Who Lived in Hixon Forest?

Updated: Apr 28

An old, sod-covered stone cellar with a partially collapsed arched roof is the most prominent sign of human habitation by early European settlers in Hixon Forest. Searching the area around the cellar reveals the back wall of a house.

Hixon Cellar, May 2013


Mississippi Valley Archaeology Center did a dig here in 1987 and unearthed the foundation of a farmhouse. The site contained “pretty straight domestic artifacts like you’d expect to find around a farmhouse.” said Jim Gallagher in the La Crosse Tribune. The surprise was that MVAC concluded that the stone cellar had been constructed and used as a brick kiln.

Cellar with back wall of house in the background, May 2020


So, who lived in the farmhouse? Bachelor farmer Peter Flury lived here from 1870 to 1906. Twenty-six year old Peter and his twenty-two year old sister Dorathea immigrated here from Glarus, a German-speaking area of Switzerland, in 1856. They traveled in steerage on the ship Middlesex from Le Havre, France to New York City. They reached La Crosse soon after, where Dorothea met and married German immigrant Mathias “Mathew” Uhler. Mathew owned one of the first wagon-making businesses in La Crosse, making wagons for the sawmills.


In 1870 Peter bought 120 acres in what’s now Hixon Forest – 40 acres from La Crosse County and 80 acres from Alexander McMillan. Alexander had made considerable money as the owner of a logging company, and was La Crosse mayor in 1871. Peter’s purchase was on land contract. As a lumberman, Alexander barred Peter from harvesting timber on the property until the property was paid off, except for Peter’s personal use for firewood and fenceposts.


John MacMillan, the son of Alexander’s brother Duncan D. MacMillan, married Edna Cargill, the oldest daughter of W. W. Cargill, founder of Cargill Company. When Cargill’s health failed, John took over running the company, followed by his son and grandson. Cargill is still a private company, and the 2016 Forbes list of the 400 richest Americans contains 10 people who derived their money from Cargill, all of them Cargill and MacMillan descendants.


Peter built a house on his property in 1871. The Hixon map below shows the boundaries of his farm with a red dot where the house and cellar are. You can see the property includes Birch Point Prairie and Zoerb Prairie and extends to the edge of Lookout Prairie. There was very little flat land, except the area at the bottom of the coulee.

The red spot marks the Flury farmhouse


Peter’s younger brother Thomas and older sister Anna eventually followed Peter and Dorathea from Switzerland to La Crosse. Thomas and Anna moved in with Peter on the farm. None of the three of them married. Anna kept house for her two brothers until she died in 1880 at age 60. Thomas and Peter continued until Thomas’ death from tuberculosis in 1897, leaving Peter once again alone on the farm, now 67 years old.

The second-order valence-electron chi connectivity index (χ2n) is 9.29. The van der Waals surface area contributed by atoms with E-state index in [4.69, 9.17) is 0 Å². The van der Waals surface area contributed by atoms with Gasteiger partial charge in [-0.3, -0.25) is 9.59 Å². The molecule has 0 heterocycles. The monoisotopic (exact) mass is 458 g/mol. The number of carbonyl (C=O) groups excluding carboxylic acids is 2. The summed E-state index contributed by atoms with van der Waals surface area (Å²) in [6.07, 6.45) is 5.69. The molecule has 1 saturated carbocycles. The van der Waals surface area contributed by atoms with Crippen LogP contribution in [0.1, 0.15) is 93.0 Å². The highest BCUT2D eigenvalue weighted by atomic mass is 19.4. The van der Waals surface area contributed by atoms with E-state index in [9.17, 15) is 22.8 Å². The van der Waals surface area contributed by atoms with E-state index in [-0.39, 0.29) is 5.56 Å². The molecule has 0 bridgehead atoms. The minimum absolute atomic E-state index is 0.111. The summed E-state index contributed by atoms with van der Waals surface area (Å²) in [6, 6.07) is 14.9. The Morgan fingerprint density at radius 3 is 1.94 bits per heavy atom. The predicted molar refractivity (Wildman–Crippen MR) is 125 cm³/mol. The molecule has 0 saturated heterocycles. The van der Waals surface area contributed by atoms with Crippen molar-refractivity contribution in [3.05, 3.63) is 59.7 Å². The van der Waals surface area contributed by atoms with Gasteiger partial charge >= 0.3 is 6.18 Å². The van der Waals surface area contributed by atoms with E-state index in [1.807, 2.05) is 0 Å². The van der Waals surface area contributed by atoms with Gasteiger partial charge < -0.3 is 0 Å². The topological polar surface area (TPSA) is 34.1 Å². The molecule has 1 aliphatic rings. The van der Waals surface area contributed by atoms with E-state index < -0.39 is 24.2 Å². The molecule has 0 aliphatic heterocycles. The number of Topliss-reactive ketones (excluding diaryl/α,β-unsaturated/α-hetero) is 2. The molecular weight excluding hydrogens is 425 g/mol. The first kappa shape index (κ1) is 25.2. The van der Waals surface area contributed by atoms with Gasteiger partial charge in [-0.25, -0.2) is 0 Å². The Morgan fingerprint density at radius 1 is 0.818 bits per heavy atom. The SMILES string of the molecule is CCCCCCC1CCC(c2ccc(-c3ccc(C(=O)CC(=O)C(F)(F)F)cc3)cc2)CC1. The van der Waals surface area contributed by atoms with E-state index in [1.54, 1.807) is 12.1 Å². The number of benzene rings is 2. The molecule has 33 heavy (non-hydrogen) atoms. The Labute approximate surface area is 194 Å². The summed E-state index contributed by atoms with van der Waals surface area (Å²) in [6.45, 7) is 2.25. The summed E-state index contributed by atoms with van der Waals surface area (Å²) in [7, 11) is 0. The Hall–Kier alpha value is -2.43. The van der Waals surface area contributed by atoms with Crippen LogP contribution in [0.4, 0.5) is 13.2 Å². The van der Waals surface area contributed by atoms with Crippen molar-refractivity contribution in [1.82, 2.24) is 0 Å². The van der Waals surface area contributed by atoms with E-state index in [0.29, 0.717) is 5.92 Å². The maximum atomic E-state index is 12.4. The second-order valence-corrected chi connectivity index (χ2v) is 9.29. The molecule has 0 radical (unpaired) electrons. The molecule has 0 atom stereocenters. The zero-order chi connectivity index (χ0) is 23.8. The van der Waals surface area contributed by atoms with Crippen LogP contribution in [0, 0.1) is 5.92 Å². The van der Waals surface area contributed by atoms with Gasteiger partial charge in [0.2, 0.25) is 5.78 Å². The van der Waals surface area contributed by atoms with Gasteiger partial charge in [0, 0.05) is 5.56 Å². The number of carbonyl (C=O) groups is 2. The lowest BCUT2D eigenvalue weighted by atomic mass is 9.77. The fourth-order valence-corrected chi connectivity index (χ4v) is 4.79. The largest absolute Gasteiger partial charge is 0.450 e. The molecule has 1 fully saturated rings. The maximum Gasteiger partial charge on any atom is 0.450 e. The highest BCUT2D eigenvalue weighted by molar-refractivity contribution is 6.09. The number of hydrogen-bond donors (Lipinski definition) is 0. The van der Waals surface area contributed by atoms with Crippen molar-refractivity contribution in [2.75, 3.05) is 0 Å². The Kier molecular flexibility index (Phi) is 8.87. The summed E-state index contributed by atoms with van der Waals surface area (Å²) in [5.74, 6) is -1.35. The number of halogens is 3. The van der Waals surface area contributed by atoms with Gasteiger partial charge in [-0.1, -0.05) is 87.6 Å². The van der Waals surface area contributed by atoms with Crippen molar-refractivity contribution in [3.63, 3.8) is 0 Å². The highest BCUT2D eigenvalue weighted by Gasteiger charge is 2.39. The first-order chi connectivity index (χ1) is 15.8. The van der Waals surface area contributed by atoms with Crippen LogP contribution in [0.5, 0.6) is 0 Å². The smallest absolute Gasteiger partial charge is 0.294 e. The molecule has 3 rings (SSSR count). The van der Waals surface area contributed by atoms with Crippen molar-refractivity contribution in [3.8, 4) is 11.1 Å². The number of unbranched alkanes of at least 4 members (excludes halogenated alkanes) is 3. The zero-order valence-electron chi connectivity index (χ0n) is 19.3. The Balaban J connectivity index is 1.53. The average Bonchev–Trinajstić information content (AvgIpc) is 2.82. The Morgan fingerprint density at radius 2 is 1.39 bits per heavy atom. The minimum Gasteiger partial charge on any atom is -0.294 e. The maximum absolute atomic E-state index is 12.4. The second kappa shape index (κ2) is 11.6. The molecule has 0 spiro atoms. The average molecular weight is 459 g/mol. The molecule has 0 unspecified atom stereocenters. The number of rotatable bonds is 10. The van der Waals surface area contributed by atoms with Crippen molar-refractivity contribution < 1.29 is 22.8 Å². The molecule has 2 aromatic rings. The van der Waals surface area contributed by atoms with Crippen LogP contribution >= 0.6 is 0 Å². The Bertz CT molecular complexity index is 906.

In 1906 76-year-old Peter retired from the farm and moved to La Crosse where he roomed with his sister Dorathea, who was now a widow. Peter died in January 1910 at 79 years old. The funeral was at German Reform Church with a wake at Dorathea’s house. Peter, Thomas, and Anna Flury are all buried in unmarked graves at Oak Grove Cemetery.


The Flury farm was sold to Mary Miller, who owned it for two years before Joseph Hixon bought it to create Hixon Forest. Hixon Forest was officially established in 1912, two years after Peter’s death.


The person I’ve talked to who had the earliest recollection of the cellar was Rudy Schnurrer. He told me in 1992 that he visited the site with his father in 1918, when Rudy was 6 years old. His father wanted to show Rudy the former home of his friend Peter Flury. At that point, the house had burned, the cellar was intact, and the garden patch overgrown.


I don’t know how many floors the house may have had, but the footprint is quite small, as shown below. It seems like a challenge for three people to live there.

The earliest photo I have of the site is from 1975, taken by Ed Hill. The site was much more overgrown at the time, before the trail system was built. The internal height appears to be greater than it is today.

Hixon Cellar in 1975, Ed Hill photographer


I haven’t been able to find any historical reference to brick making on the site of the farm. There were large commercial brick making operations in La Crosse at the time, but not here. And this isn’t the form commercial brick kilns took at the time. One suggestion was that it may have been a lime kiln, but that doesn’t account for the broken and green bricks MVAC found at the site. This may have been a small-scale operation that sold bricks through a local hardware store, though it seems that hauling bricks from way back in Hixon Forest with a horse drawn wagon would have been quite an effort.


So that’s the story of the Flury’s. Peter, Thomas, and Anna Flury traveled from the mountains of Switzerland to a coulee in La Crosse, where they struggled to make a living on a farm in what is now Hixon Forest. They’re buried in unmarked graves in Oak Grove Cemetery. None of them had children. The only remaining sign of their time here is the decaying remains of a stone cellar.


Their sister Dorathea “Dorothy” Uhler had two daughters and four granddaughters. Dorothy and Matthew are buried in marked graves in Oak Grove Cemetery. Their descendants have all moved on to other parts of the United States.


This is part of a longer program I’ve done on the cellar in Hixon Forest, after researching it for a number of years.

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